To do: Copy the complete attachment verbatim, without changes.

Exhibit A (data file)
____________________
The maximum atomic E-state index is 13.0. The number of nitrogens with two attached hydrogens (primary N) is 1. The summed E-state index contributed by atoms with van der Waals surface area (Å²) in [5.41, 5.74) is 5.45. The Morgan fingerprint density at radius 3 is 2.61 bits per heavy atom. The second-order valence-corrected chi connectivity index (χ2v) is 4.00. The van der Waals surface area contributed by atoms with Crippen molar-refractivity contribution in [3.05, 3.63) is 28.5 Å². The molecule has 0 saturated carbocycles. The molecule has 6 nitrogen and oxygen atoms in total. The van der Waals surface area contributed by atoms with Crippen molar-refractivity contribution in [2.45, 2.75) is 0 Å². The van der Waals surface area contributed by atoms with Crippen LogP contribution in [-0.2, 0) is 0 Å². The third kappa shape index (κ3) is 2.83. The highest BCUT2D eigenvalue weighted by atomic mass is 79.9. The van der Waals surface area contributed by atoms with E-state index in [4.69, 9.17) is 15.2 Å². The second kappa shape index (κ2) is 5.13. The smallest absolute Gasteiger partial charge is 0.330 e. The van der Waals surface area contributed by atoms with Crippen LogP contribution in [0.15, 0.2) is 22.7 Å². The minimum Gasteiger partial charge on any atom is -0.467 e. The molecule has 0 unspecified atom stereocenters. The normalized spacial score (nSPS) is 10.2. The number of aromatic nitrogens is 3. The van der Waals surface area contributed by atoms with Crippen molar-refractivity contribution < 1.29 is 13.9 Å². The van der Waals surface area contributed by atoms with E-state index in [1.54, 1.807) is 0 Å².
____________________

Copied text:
The maximum atomic E-state index is 13.0. The number of nitrogens with two attached hydrogens (primary N) is 1. The summed E-state index contributed by atoms with van der Waals surface area (Å²) in [5.41, 5.74) is 5.45. The Morgan fingerprint density at radius 3 is 2.61 bits per heavy atom. The second-order valence-corrected chi connectivity index (χ2v) is 4.00. The van der Waals surface area contributed by atoms with Crippen molar-refractivity contribution in [3.05, 3.63) is 28.5 Å². The molecule has 0 saturated carbocycles. The molecule has 6 nitrogen and oxygen atoms in total. The van der Waals surface area contributed by atoms with Crippen molar-refractivity contribution in [2.45, 2.75) is 0 Å². The van der Waals surface area contributed by atoms with Crippen LogP contribution in [-0.2, 0) is 0 Å². The third kappa shape index (κ3) is 2.83. The highest BCUT2D eigenvalue weighted by atomic mass is 79.9. The van der Waals surface area contributed by atoms with E-state index in [4.69, 9.17) is 15.2 Å². The second kappa shape index (κ2) is 5.13. The smallest absolute Gasteiger partial charge is 0.330 e. The van der Waals surface area contributed by atoms with Crippen LogP contribution in [0.15, 0.2) is 22.7 Å². The minimum Gasteiger partial charge on any atom is -0.467 e. The molecule has 0 unspecified atom stereocenters. The normalized spacial score (nSPS) is 10.2. The number of aromatic nitrogens is 3. The van der Waals surface area contributed by atoms with Crippen molar-refractivity contribution < 1.29 is 13.9 Å². The van der Waals surface area contributed by atoms with E-state index in [1.54, 1.807) is 0 Å².